King Charles III speaks during an opening ceremony at the COP28 U.N. Climate Summit, Friday, Dec. 1, 2023, in Dubai, United Arab Emirates. AP
Charles kicked off two days of speeches by heads of state and government in the Gulf city of Dubai, where the future of fossil fuels has taken centre stage.
"I pray with all my heart that COP28 will be another critical turning point towards genuine transformational action," Charles told assembled leaders including Indian Prime Minister Narendra Modi, French President Emmanuel Macron and Brazilian President Luiz Inacio Lula da Silva.
"The Earth does not belong to us, we belong to the Earth," said the king, a lifelong environmentalist.
The COP28 conference opened on Thursday with an early victory as nations agreed to launch a "loss and damage" fund for vulnerable countries devastated by natural disasters.
But delegates face two weeks of tough negotiations on an array of issues that have long bedevilled climate talks, starting with the future of oil, gas and coal.
Phase down vs phase out
A first draft of the agreement being negotiated by nearly 200 countries includes language on a "phasedown/out" of fossil fuels, which account for the bulk of greenhouse gas emissions.
The sense of urgency was heightened by a UN warning that 2023 is on track to become the hottest year on record, raising fears the world will not meet the goal of limiting warming to 1.5 degrees Celsius.
"The science is clear: the 1.5-degree limit is only possible if we ultimately stop burning all fossil fuels," UN Secretary-General Antonio Guterres said.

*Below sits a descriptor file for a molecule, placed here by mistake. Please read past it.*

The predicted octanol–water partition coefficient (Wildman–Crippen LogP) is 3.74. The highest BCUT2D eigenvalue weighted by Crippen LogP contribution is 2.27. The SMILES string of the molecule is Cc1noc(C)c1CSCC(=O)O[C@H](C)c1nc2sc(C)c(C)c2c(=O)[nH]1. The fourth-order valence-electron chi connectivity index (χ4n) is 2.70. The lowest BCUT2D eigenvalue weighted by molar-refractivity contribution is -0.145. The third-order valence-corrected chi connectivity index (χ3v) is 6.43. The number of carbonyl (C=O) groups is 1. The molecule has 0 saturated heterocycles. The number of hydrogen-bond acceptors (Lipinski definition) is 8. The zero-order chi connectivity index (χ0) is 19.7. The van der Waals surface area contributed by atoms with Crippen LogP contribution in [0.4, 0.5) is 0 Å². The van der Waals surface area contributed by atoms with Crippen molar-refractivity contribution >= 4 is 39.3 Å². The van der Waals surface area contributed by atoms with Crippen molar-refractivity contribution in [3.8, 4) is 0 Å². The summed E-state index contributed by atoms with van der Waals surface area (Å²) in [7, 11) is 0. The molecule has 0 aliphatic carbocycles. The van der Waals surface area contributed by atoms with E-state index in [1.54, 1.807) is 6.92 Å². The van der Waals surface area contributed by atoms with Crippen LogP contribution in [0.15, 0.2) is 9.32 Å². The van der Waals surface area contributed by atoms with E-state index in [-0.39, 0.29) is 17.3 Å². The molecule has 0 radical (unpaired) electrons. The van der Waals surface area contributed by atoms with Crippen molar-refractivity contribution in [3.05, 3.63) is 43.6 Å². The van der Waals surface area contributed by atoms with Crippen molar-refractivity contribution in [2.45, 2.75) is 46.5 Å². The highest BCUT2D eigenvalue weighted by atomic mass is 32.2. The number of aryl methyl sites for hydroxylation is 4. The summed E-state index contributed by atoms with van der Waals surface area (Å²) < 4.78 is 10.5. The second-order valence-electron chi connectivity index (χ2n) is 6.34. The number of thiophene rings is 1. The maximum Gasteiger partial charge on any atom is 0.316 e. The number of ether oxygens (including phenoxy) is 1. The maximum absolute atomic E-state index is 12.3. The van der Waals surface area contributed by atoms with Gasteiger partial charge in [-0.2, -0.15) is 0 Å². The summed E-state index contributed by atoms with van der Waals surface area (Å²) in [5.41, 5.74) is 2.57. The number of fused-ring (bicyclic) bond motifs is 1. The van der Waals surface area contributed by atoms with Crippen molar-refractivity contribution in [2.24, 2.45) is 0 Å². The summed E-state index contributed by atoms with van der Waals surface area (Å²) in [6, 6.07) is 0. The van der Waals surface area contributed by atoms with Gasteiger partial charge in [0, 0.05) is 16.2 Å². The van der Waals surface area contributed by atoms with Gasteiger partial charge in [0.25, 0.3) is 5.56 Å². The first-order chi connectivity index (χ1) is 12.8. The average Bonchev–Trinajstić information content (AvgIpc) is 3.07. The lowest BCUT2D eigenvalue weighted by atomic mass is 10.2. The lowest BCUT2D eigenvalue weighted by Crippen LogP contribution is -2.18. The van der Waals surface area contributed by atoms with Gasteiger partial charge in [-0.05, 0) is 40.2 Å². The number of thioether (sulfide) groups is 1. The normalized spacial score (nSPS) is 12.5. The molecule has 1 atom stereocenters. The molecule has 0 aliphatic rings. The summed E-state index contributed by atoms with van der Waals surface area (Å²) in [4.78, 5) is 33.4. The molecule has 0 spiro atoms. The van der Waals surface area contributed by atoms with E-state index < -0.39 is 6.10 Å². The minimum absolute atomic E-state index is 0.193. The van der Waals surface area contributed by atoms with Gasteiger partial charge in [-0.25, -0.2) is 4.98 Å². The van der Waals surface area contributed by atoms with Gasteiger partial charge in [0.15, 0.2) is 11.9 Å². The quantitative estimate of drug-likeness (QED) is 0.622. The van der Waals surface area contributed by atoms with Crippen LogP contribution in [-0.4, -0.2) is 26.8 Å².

Activists have raised concerns about the influence of the energy industry lobby at COP28 as the conference is chaired by Sultan Al Jaber, who is also head of the UAE's national oil company.
Jaber, who is also chairman of a renewable energy firm, said Thursday the "role of fossil fuels" must be included in a final COP28 deal.
"I will be rolling up my sleeves, engaging and helping address this challenge and delivering real, actionable results," Jaber said.
The draft text sets up a fight between those calling for a "phaseout" and those in favour of a less drastic "phasedown" of fossil fuels. But observers said the inclusion of such language was significant.
"It is more ambitious than anything ever tabled at COP27 (talks in Egypt last year), so even having it among the options is a big step up," said Lola Vallejo, an expert from French climate think tank IDDRI.
More than 140 kings, presidents and prime ministers will address delegates on Friday and Saturday.
But the climate crisis will share the agenda with the Israeli war on Gaza.
Israeli President Isaac Herzog met his UAE counterpart Sheikh Mohamed bin Zayed Al Nahyan on Thursday and will be among the speakers addressing the COP28 conference on Friday.
Palestinian president Mahmud Abbas had also been scheduled to speak but his office told AFP that he was no longer going and his foreign minister would be in Dubai instead.
The conference began on Thursday with a moment of silence -- at the request of the Egyptian head of last year's COP -- for the civilians who have died in the conflict.
US Vice President Kamala Harris, who will represent the United States at COP28, will meet with regional officials on the Israel-Hamas conflict, according to the White House.